Central Spain can be stifling hot during the summer months, with temperatures pushing 40°C (105°F). To escape the oppressive heat, many locals go on holiday in July and August, resulting in fewer people (which can be great), but also closed businesses (less great, if you're a tourist).
I didn't feel the decrease in population as greatly in Madrid, as it's a big, bustling city, but it was hard not to notice it in Toledo, which was an utter ghost town. The windows on shopfronts and restaurants were barred and shuttered. Grocery stores were only open from 10am-2pm, on certain days of the week. And the streets and squares were completely desolate.
Even with a lack of people and open establishments, Toledo is an enjoyable and cute place to explore. This ancient city is known as the 'city of three cultures' because Christians, Muslims and Jews managed to live and co-exist here for hundreds of years. It's history of diversity, tolerance and religious harmony is rare in this part of Western Europe.
Other Toledo fun facts include:
It was the capital of Spain before Madrid
Swordsmithing has been world famous here for 2,000 years
Toledian marzipan is the city’s most beloved confectionary and is said to be the best in Spain
The city of Toledo was declared a UNESCO World Heritage Site in 1986
Manchego comes from this region; there's a Museo del Queso Manchego in Toledo in its honor (but it wasn't open)
Although summer in Toledo isn't a hive of activity, there are still some amazing places to eat. Chefs in Toledo take pride in their food, ingredients and the presentation of their dishes. Portions are fairly large, but it prices remain affordable. Below are my reccos for where to eat...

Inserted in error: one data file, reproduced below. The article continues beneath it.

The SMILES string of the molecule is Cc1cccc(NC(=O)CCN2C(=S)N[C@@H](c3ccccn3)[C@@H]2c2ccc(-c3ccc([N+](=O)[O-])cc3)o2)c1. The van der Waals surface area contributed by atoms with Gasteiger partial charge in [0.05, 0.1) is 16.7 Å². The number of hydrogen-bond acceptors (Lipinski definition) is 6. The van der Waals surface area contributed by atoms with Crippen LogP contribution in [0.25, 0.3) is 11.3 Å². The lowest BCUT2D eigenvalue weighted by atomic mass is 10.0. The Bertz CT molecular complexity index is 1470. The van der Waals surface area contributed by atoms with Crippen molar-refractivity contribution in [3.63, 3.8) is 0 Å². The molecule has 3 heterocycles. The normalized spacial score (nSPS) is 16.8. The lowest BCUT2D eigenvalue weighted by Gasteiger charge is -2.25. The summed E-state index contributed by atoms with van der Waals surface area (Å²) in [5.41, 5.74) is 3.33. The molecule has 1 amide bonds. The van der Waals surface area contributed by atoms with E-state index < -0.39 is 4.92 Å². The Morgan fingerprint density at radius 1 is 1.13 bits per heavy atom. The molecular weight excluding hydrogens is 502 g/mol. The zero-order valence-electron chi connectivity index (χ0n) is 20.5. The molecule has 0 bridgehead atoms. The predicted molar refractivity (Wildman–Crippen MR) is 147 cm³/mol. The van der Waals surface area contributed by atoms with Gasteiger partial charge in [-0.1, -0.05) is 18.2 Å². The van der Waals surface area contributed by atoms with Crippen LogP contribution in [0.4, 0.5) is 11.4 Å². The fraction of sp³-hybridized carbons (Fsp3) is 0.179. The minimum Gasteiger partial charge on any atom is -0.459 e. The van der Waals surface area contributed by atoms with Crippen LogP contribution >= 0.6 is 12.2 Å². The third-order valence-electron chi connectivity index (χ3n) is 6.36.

Entre Dos Fuegos in Hotel Etre Dos Aguas - Formerly the Spanish guitarist Paco de Lucia's house, this hotel is boutiquey and adorable. It's set right in the center of the Old Town and there's a rooftop, where I recommend having a glass of wine before you dine. You must book in advance in order to eat here as the restaurant only serves eight people, with one seating per night (at 9:00pm). It's an eight-course tasting menu, starting with tapas and ending with shots. The chef and sous-chef prepare everything in front of you. It's a very special experience.
Lacus - An optimal lunch or dinner option. I suggest you wash the cod loin and lobster dishes down with a glass of cold, white wine.
Eugenia de Montijo, Autograph Collection - Indulge in a beverage (or two) at this swanky bar.
La Cabala - Everything here is simply delicious! Be sure not to over-order though; it's easy to get carried away trying everything.
La Ermitaña - A must visit, for dinner and views. This restaurant is located outside the Old Town walls, but overlooks them. This restaurant is beautiful and superb. The cheesecake is to die for (made with mascarpone and manchego). Maybe book for a table inside though, to avoid getting attacked by wasps.
A 35-minute high-speed Avant train will take you from Toledo directly into Madrid's Puerta De Atocha station.
Having been to Madrid only one time previously, it was great to further explore the Spanish capital. Below are my recommendations for accommodations, sights and where to dine/wet your whistle.